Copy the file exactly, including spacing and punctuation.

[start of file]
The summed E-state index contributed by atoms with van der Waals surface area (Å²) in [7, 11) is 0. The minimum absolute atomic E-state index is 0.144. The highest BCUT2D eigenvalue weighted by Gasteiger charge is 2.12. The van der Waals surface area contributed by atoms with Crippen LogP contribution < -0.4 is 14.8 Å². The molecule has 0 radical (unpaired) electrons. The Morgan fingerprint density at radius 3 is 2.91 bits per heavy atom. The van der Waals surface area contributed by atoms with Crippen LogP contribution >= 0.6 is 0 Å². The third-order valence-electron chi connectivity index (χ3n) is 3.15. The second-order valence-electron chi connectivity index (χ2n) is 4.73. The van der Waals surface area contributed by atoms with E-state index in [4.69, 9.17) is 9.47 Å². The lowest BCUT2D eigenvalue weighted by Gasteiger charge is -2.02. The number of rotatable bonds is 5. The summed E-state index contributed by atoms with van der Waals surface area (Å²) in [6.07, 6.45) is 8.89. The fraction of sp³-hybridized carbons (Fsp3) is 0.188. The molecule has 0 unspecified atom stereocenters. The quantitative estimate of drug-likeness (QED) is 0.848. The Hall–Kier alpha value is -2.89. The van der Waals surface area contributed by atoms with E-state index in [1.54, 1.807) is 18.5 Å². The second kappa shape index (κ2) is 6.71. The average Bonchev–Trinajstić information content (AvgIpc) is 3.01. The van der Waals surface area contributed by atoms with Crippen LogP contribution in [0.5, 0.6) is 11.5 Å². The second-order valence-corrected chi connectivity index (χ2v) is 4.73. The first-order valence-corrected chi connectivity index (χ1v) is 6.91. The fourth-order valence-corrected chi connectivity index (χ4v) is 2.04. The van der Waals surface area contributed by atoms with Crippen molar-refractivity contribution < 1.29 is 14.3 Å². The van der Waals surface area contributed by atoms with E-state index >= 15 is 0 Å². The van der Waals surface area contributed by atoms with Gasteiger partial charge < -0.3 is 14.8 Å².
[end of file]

The summed E-state index contributed by atoms with van der Waals surface area (Å²) in [7, 11) is 0. The minimum absolute atomic E-state index is 0.144. The highest BCUT2D eigenvalue weighted by Gasteiger charge is 2.12. The van der Waals surface area contributed by atoms with Crippen LogP contribution < -0.4 is 14.8 Å². The molecule has 0 radical (unpaired) electrons. The Morgan fingerprint density at radius 3 is 2.91 bits per heavy atom. The van der Waals surface area contributed by atoms with Crippen LogP contribution >= 0.6 is 0 Å². The third-order valence-electron chi connectivity index (χ3n) is 3.15. The second-order valence-electron chi connectivity index (χ2n) is 4.73. The van der Waals surface area contributed by atoms with E-state index in [4.69, 9.17) is 9.47 Å². The lowest BCUT2D eigenvalue weighted by Gasteiger charge is -2.02. The number of rotatable bonds is 5. The summed E-state index contributed by atoms with van der Waals surface area (Å²) in [6.07, 6.45) is 8.89. The fraction of sp³-hybridized carbons (Fsp3) is 0.188. The molecule has 0 unspecified atom stereocenters. The quantitative estimate of drug-likeness (QED) is 0.848. The Hall–Kier alpha value is -2.89. The van der Waals surface area contributed by atoms with E-state index in [1.54, 1.807) is 18.5 Å². The second kappa shape index (κ2) is 6.71. The average Bonchev–Trinajstić information content (AvgIpc) is 3.01. The van der Waals surface area contributed by atoms with Crippen LogP contribution in [0.5, 0.6) is 11.5 Å². The second-order valence-corrected chi connectivity index (χ2v) is 4.73. The first-order valence-corrected chi connectivity index (χ1v) is 6.91. The fourth-order valence-corrected chi connectivity index (χ4v) is 2.04. The van der Waals surface area contributed by atoms with Crippen molar-refractivity contribution < 1.29 is 14.3 Å². The van der Waals surface area contributed by atoms with E-state index >= 15 is 0 Å². The van der Waals surface area contributed by atoms with Gasteiger partial charge < -0.3 is 14.8 Å².